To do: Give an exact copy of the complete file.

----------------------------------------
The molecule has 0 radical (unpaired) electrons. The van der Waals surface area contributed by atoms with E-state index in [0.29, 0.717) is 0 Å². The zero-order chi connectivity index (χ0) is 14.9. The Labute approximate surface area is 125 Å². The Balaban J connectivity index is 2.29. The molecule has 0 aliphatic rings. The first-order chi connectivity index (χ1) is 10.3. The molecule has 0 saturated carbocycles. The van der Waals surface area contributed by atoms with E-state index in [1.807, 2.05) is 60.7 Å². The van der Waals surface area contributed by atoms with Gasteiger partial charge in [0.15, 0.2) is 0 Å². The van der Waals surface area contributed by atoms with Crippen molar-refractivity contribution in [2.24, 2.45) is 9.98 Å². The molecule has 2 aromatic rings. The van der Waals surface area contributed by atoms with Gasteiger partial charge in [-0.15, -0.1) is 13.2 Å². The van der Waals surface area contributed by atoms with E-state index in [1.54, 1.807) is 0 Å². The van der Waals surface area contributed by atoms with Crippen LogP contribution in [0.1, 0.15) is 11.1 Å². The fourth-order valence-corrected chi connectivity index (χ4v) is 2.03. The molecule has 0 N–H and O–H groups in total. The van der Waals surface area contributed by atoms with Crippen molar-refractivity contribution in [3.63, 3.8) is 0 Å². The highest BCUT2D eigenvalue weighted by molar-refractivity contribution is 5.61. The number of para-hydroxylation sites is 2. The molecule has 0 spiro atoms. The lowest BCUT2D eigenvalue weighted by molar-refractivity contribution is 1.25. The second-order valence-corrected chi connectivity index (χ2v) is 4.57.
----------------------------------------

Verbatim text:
The molecule has 0 radical (unpaired) electrons. The van der Waals surface area contributed by atoms with E-state index in [0.29, 0.717) is 0 Å². The zero-order chi connectivity index (χ0) is 14.9. The Labute approximate surface area is 125 Å². The Balaban J connectivity index is 2.29. The molecule has 0 aliphatic rings. The first-order chi connectivity index (χ1) is 10.3. The molecule has 0 saturated carbocycles. The van der Waals surface area contributed by atoms with E-state index in [1.807, 2.05) is 60.7 Å². The van der Waals surface area contributed by atoms with Gasteiger partial charge in [0.15, 0.2) is 0 Å². The van der Waals surface area contributed by atoms with Crippen molar-refractivity contribution in [2.24, 2.45) is 9.98 Å². The molecule has 2 aromatic rings. The van der Waals surface area contributed by atoms with Gasteiger partial charge in [-0.15, -0.1) is 13.2 Å². The van der Waals surface area contributed by atoms with E-state index in [1.54, 1.807) is 0 Å². The van der Waals surface area contributed by atoms with Crippen LogP contribution in [0.1, 0.15) is 11.1 Å². The fourth-order valence-corrected chi connectivity index (χ4v) is 2.03. The molecule has 0 N–H and O–H groups in total. The van der Waals surface area contributed by atoms with Crippen molar-refractivity contribution in [3.63, 3.8) is 0 Å². The highest BCUT2D eigenvalue weighted by molar-refractivity contribution is 5.61. The number of para-hydroxylation sites is 2. The molecule has 0 spiro atoms. The lowest BCUT2D eigenvalue weighted by molar-refractivity contribution is 1.25. The second-order valence-corrected chi connectivity index (χ2v) is 4.57.